There were so many reasons not to start a blog. Such as:
I wrote a memoir, which was all it took to lead to the discovery that I don't actually take joy in revealing my thoughts to just anyone who might stumble across this.
I already have plenty writing to do.
I can't even figure out how to change this font color.
So in a way, I'm doing this for you, and not me...but in a way, I'm doing this for me, and not you.
I have a friend who works in the music industry and says that while a new recording artist's lifelong goal might have been to make an album, that's actually the easiest thing they'll do in their career. The real success is in gaining enough traction and having enough guts—and brains—to deal with everything that happens around that single work. The industry sharks.* The critics. The ever-changing trends. It can feel so ruthless and therefore, so pointless. So the real success is not in scoring that first contract but in getting the second, and the third, and each one after that. The success is not in putting out that first work, but in staying sturdy enough on your feet after that to keep outputting.
Because it takes real courage to keep showing up. And after my first work...
I didn't really want to.
I used to believe that life was beautiful. The world was good. People were kind. Anything was possible. And in my heart, I guess, I hope, that I'm still that optimistic person. But these days...is it just me, or do we all know that things aren't easy? A study suggests that four out of every five people want to write their life story, and I think that's because we—strike that. they—feel that having some powerful publisher in a skyscraper office say, "Yes! You're brilliant!" will elevate their personal worth. But it doesn't.
It doesn't, you guys.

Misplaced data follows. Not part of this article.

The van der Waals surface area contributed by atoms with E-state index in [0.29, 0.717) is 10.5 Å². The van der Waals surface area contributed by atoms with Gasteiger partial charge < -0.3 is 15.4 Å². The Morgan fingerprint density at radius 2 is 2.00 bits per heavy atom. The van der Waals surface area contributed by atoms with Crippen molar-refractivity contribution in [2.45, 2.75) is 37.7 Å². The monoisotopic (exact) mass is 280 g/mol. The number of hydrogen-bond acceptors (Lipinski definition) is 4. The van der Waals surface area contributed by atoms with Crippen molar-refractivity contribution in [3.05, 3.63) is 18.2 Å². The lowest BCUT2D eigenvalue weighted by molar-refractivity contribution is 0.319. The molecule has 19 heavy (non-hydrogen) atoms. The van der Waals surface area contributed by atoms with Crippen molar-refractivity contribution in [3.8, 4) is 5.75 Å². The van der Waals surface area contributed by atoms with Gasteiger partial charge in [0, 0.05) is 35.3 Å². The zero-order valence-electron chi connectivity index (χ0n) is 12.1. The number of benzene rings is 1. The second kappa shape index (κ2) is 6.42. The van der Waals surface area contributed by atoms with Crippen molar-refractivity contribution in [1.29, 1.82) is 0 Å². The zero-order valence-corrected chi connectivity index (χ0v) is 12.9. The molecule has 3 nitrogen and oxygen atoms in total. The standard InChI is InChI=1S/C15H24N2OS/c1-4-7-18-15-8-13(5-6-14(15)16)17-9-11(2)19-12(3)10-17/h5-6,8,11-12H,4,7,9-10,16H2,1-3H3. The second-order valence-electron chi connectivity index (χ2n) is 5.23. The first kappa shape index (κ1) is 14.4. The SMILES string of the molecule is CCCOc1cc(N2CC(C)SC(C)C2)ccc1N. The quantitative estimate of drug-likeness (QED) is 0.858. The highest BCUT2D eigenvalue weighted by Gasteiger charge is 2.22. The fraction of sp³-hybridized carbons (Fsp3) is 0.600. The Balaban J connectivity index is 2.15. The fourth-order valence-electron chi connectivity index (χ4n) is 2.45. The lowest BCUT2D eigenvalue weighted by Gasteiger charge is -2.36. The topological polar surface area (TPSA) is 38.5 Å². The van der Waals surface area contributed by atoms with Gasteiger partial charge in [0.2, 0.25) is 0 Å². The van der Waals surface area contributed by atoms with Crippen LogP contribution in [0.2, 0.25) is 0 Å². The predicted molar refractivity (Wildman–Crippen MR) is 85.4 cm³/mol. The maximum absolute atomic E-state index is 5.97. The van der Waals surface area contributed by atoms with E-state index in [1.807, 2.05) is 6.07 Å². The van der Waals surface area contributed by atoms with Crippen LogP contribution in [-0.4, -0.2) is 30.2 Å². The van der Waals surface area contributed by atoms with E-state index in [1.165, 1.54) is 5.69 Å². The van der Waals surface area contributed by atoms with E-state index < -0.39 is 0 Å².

It's not the writing that's the feat. It's not the publishing. It's not the praise, the recognition, the speaking engagements, the press. It's not even the money. None of that matters. It's the doing. The living. The being. Maybe it's the writing a blog after you've realized that the sacred privacy of the mind is one of your most cherished possessions. There's a part of me that often wishes I could trace my steps backward to 2009 and choose instead not to write a book about my life. Doesn't work that way.
So when I tell you that I did not want to start a blog—when I tell you that I have been so very content these past seven years discovering revelations about what we humans can overcome through the books I've co-written with people whose lives are way more interesting than mine is...I hope you will find the authenticity in that. I did not want to do this, but I have to. More than ever, there are quiet truths to share. More than ever, I need to keep growing. Ginger (why are you still even here? Seriously, go meet Ginger) reminded me this past Monday when we were on a call with a TV producer: "All the good stuff has happened because I was willing to push straight through my fears." For so long, I've resisted the call to start this blog. But it has never gone away.
This year marks a decade since I got my first book deal. A decade since before I knew what it felt like for anyone in the world to be able to read your thoughts. But, I guess a lot can happen in a decade.
What growth might you be resisting today? Don't worry if the font's pink. Just considering showing up.
(*Thank heaven in publishing, people are mostly really nice.)
Photo credit gracious courtesy of Bryan C. Hynds in Treasure Lake, PA.